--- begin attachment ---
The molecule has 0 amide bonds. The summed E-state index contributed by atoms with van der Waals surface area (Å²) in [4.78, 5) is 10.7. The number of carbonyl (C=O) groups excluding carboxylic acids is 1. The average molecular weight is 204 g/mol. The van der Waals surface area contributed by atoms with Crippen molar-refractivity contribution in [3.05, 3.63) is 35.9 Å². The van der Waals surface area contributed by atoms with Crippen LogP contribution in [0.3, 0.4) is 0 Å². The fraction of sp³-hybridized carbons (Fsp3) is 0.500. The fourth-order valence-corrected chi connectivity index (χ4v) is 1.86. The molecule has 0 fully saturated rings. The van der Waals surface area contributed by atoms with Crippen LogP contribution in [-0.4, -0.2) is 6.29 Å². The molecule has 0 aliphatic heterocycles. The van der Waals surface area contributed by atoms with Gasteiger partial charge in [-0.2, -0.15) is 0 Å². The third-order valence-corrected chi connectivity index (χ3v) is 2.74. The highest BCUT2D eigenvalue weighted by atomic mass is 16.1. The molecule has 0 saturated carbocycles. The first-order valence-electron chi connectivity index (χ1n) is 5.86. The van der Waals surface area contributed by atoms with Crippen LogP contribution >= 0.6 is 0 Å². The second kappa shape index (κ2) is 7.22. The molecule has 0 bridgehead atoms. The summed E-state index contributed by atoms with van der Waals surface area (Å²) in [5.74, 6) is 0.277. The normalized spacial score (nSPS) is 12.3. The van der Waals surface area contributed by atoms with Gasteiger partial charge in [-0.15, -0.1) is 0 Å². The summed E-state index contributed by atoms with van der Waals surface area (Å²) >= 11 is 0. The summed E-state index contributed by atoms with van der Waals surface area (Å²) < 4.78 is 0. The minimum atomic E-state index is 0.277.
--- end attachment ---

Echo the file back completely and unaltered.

The molecule has 0 amide bonds. The summed E-state index contributed by atoms with van der Waals surface area (Å²) in [4.78, 5) is 10.7. The number of carbonyl (C=O) groups excluding carboxylic acids is 1. The average molecular weight is 204 g/mol. The van der Waals surface area contributed by atoms with Crippen molar-refractivity contribution in [3.05, 3.63) is 35.9 Å². The van der Waals surface area contributed by atoms with Crippen LogP contribution in [0.3, 0.4) is 0 Å². The fraction of sp³-hybridized carbons (Fsp3) is 0.500. The fourth-order valence-corrected chi connectivity index (χ4v) is 1.86. The molecule has 0 fully saturated rings. The van der Waals surface area contributed by atoms with Crippen LogP contribution in [-0.4, -0.2) is 6.29 Å². The molecule has 0 aliphatic heterocycles. The van der Waals surface area contributed by atoms with Gasteiger partial charge in [-0.2, -0.15) is 0 Å². The third-order valence-corrected chi connectivity index (χ3v) is 2.74. The highest BCUT2D eigenvalue weighted by atomic mass is 16.1. The molecule has 0 saturated carbocycles. The first-order valence-electron chi connectivity index (χ1n) is 5.86. The van der Waals surface area contributed by atoms with Crippen LogP contribution >= 0.6 is 0 Å². The second kappa shape index (κ2) is 7.22. The molecule has 0 bridgehead atoms. The summed E-state index contributed by atoms with van der Waals surface area (Å²) in [5.74, 6) is 0.277. The normalized spacial score (nSPS) is 12.3. The van der Waals surface area contributed by atoms with Gasteiger partial charge in [-0.15, -0.1) is 0 Å². The summed E-state index contributed by atoms with van der Waals surface area (Å²) >= 11 is 0. The summed E-state index contributed by atoms with van der Waals surface area (Å²) < 4.78 is 0. The minimum atomic E-state index is 0.277.